My favorite intoxicant
Friends, they may have taken our Four Loko and they’ll probably even take away our dear alcoholic whipped cream. But fear not, because they’ll never take away the greatest intoxicant at our disposal: really, really poor decision-making.
I discovered really, really poor decision-making in high school. Most of my friends did. We first experimented with it in limited ways—throwing rocks at cars, lighting fireworks indoors, watching horrifying YouTube videos. But soon we became addicted. We began exercising really, really poor decision-making daily. Prom immediately comes to mind.
College has truly been the place to experiment with really, really poor decision-making. And each time the means to it has been restricted, really, really poor decision-making has nonetheless triumphed. For instance, we used to sled down the snowy Low steps on dinner trays until they were banned. Now, we do it with old planks of used wood we find by the side of the road, rusty nails sticking out like headstones in a graveyard. Why? Because we are masters of really, really poor decision-making
Masters indeed. Many of my friends here are unfazed by the banning of Four Loko. Why? Well, having two hands, they are capable of simultaneously holding a can of Red Bull and a bottle of vodka; having taken physics, they are capable of understanding the laws of gravity well enough to turn those containers over; and having enough really, really poor decision-making, they are capable of drinking the entire mixture.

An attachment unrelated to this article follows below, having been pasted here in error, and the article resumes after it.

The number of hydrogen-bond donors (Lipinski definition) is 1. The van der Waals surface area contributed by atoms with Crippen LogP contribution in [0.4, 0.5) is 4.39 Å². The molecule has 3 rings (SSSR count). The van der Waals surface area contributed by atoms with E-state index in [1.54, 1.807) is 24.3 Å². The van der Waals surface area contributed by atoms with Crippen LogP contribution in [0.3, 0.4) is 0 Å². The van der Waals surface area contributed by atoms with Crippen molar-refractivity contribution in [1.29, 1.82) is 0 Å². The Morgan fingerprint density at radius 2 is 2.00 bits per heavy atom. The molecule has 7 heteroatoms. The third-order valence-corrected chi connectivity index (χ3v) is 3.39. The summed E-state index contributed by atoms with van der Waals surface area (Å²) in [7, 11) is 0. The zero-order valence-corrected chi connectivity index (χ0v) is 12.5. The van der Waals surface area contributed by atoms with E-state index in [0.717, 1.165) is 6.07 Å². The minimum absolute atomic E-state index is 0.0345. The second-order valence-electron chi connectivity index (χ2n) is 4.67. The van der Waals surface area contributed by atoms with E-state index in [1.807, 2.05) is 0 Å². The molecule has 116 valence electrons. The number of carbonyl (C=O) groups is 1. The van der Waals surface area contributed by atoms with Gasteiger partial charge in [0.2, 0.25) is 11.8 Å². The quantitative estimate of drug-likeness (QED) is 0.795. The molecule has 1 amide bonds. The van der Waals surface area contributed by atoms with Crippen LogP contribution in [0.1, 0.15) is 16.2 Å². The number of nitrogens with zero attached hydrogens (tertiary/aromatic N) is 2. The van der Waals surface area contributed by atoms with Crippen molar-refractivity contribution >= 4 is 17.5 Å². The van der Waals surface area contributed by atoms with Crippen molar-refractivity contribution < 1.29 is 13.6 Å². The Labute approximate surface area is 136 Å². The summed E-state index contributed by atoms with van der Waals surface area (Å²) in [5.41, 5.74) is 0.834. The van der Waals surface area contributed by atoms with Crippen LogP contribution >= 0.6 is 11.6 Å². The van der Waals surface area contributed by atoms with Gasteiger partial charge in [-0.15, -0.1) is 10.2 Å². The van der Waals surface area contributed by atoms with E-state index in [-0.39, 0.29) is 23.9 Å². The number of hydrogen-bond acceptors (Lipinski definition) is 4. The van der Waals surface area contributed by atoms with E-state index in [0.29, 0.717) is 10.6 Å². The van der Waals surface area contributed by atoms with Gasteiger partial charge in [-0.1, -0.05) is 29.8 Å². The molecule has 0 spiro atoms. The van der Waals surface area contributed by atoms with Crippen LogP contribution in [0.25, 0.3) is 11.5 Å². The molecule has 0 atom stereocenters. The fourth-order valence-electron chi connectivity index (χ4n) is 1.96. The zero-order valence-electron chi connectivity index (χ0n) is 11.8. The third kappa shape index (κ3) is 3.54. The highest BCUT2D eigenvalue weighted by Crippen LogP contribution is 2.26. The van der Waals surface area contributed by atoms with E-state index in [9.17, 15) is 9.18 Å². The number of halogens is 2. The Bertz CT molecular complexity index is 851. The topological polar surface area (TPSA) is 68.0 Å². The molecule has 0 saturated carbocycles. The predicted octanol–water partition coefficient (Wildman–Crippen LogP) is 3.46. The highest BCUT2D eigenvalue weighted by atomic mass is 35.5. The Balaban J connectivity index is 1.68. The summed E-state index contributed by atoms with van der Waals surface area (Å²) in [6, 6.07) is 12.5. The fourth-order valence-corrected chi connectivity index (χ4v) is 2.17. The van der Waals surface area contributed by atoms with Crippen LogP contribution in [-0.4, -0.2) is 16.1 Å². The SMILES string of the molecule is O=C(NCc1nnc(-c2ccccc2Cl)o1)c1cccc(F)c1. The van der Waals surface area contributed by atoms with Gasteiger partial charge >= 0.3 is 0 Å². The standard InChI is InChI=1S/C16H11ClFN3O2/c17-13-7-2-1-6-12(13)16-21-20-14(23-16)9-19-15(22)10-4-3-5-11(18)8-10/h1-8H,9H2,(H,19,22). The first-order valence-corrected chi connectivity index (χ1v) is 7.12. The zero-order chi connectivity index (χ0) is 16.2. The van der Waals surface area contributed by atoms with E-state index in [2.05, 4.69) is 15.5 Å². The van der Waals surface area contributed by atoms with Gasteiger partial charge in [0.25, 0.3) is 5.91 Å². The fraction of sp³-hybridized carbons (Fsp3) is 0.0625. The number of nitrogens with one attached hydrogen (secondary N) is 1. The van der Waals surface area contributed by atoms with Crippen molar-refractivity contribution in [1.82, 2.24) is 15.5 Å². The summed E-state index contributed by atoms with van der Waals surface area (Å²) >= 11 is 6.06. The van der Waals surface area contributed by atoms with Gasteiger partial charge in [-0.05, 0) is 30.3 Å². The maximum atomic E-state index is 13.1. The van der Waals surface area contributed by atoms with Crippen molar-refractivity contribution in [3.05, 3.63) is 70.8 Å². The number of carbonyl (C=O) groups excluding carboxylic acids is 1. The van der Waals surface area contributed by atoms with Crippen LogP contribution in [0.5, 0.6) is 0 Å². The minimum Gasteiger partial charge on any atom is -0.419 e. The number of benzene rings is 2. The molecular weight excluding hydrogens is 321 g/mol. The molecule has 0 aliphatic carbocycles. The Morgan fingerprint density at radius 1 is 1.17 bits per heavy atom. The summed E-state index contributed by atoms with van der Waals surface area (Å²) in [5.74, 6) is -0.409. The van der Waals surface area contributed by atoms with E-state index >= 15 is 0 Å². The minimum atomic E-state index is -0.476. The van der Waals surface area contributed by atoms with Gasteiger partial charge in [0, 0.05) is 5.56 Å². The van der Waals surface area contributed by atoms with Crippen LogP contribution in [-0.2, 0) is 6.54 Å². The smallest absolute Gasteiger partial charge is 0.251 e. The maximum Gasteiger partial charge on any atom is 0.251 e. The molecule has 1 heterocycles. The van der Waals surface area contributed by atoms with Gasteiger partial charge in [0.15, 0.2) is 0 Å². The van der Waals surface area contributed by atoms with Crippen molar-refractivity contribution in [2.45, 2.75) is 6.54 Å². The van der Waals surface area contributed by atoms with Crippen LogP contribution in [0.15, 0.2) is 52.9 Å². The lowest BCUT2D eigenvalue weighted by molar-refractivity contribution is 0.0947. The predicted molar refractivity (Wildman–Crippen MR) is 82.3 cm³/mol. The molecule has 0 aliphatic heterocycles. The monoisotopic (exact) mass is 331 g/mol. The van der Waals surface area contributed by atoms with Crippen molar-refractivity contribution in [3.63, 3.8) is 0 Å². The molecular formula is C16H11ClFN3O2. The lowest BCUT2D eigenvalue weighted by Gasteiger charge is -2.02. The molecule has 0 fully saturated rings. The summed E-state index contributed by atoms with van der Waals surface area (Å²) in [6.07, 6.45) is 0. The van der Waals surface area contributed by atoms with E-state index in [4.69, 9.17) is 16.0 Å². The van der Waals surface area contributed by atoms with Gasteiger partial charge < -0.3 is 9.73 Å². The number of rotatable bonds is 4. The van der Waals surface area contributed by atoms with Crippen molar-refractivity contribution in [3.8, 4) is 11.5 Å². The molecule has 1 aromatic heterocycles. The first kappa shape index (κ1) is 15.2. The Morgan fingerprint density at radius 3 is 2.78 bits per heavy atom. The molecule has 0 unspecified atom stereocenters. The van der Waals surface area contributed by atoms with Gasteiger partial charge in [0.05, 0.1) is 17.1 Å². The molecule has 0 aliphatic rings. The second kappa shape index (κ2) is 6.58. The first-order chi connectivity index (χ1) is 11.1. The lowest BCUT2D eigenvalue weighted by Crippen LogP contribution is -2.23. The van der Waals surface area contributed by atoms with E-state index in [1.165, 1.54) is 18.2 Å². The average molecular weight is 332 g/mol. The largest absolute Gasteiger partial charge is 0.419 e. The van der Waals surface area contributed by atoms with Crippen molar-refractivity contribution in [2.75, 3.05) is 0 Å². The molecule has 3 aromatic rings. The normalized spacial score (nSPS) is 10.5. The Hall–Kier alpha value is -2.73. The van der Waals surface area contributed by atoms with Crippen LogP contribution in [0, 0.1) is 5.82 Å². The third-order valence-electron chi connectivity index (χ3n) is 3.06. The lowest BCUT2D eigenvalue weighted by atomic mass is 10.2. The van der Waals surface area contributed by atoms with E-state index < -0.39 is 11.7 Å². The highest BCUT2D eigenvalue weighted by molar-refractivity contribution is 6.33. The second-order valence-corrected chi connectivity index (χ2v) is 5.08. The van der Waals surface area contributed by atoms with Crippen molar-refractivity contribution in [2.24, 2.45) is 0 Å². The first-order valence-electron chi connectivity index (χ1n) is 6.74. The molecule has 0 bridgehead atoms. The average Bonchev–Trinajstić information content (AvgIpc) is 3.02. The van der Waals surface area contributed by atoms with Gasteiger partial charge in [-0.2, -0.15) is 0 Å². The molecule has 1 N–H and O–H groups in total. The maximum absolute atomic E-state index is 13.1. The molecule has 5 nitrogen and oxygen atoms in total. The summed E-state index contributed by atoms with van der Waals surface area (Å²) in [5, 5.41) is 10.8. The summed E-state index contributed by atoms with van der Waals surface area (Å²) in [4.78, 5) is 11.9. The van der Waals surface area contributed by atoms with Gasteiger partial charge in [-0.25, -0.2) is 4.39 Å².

You see, there’s absolutely nothing—no law, guideline or gentle suggestion—that will stand in the way of really, really poor decision-making. Drinking 24 ounces of Loko may now be illegal, but drinking 24 ounces of whiskey is entirely possible if one has really, really poor decision-making on his side.
So let’s be clear: alcohol has never killed anyone. Neither has whipped cream. In fact, neither has even harmed someone. That’s because they are inanimate objects.
What has killed people and has sent them to hospitals, however, is really, really poor decision-making. But as long as there are teenagers, college-students and Charlie Sheen in this great country of ours, really, really poor decision-making is going nowhere. It’s unbannable, untreatable and probably constitutionally protected.
And it’s a good thing too: Without really, really poor decision-making, how boring would our lives be? I’d stop to think about it, but I have to get this lamp out of the bathtub first.
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